He also had an intravenous infusion of a different kind of stem cells into his blood, though the rationale for that part of the treatment wasn’t as clear. But what was clear was that his family was overjoyed at his progress afterwards.
They reported that for the first time after his stroke, he walked, unassisted. He was said in media reports to have made almost incredible physical and cognitive progress.
Some headline samples: From Canada’s Global News, “Gordie Howe’s Health Improved Dramatically after Stem Cell Treatment,” and from Fox Sports: “Experimental Stem Cell Treatment Does Wonders for Gordie Howe.”
It was a wonderful story, and it was natural for people, even people who maybe weren’t the biggest hockey fans, to cheer for Gordie Howe’s recovery. But the story had a second side, too.
Skeptics Shed Light on Stem Cell Story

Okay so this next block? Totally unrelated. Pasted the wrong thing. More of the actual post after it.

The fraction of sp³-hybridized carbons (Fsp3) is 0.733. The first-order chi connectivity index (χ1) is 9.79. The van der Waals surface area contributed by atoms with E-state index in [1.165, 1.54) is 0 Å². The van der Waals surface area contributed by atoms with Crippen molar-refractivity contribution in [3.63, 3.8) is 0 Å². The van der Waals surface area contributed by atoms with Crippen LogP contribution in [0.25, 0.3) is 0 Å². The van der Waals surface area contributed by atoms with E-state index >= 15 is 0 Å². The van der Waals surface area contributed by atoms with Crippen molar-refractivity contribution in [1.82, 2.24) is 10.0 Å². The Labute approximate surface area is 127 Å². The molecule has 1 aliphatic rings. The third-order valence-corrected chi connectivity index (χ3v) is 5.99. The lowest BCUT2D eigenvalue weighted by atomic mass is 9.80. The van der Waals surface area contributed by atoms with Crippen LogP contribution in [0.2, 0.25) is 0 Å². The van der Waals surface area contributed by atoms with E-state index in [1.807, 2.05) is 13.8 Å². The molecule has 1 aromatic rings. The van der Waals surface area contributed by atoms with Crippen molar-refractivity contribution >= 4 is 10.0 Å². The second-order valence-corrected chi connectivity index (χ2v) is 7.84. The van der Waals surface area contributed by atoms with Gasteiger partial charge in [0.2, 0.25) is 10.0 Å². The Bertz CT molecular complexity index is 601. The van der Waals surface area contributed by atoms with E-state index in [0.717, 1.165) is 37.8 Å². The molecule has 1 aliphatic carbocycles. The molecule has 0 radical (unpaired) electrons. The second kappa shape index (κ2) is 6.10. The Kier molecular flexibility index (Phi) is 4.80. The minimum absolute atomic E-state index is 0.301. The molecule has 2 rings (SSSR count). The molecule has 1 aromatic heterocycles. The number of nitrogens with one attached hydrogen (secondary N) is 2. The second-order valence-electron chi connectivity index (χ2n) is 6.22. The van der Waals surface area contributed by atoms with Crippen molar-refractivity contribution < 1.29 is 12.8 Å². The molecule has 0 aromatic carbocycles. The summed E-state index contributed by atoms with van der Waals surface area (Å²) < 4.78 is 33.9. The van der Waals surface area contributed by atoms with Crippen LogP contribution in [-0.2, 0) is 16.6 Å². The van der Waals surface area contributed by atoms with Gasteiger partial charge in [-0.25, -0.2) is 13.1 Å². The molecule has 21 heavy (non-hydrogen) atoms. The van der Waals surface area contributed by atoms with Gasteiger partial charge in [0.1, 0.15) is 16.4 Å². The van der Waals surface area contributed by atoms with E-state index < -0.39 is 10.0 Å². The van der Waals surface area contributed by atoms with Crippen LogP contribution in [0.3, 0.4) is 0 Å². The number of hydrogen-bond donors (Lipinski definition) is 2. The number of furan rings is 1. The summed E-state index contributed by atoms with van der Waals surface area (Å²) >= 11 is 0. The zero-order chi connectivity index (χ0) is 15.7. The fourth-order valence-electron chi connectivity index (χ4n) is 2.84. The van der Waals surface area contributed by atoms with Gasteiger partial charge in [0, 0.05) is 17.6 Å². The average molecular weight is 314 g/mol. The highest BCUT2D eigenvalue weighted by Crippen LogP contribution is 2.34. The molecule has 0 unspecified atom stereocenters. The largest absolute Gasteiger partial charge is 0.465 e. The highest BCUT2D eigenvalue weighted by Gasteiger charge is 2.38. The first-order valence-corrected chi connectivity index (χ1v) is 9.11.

Though headlines and reporters said that Howe had undergone an experimental treatment, sometimes worded as “treatment as part of a clinical trial,” no such trial had been registered. And, to this day, no trial including this kind of treatment for this kind of patient has been published.
Mr. Howe’s recovery, as dramatic as it was, could have been the routine recovery often seen after stroke, and after dehydration; besides, he was getting excellent care from physical and speech therapists. Perhaps their help could have played a role.
And the family’s involvement with the company that worked with the Tijuana clinic raised some eyebrows, too. Gordie’s son, Murray, most likely honestly thought that the stem cell treatment helped his dad. Yet he became an investor, and information about his father’s recovery became rich marketing material.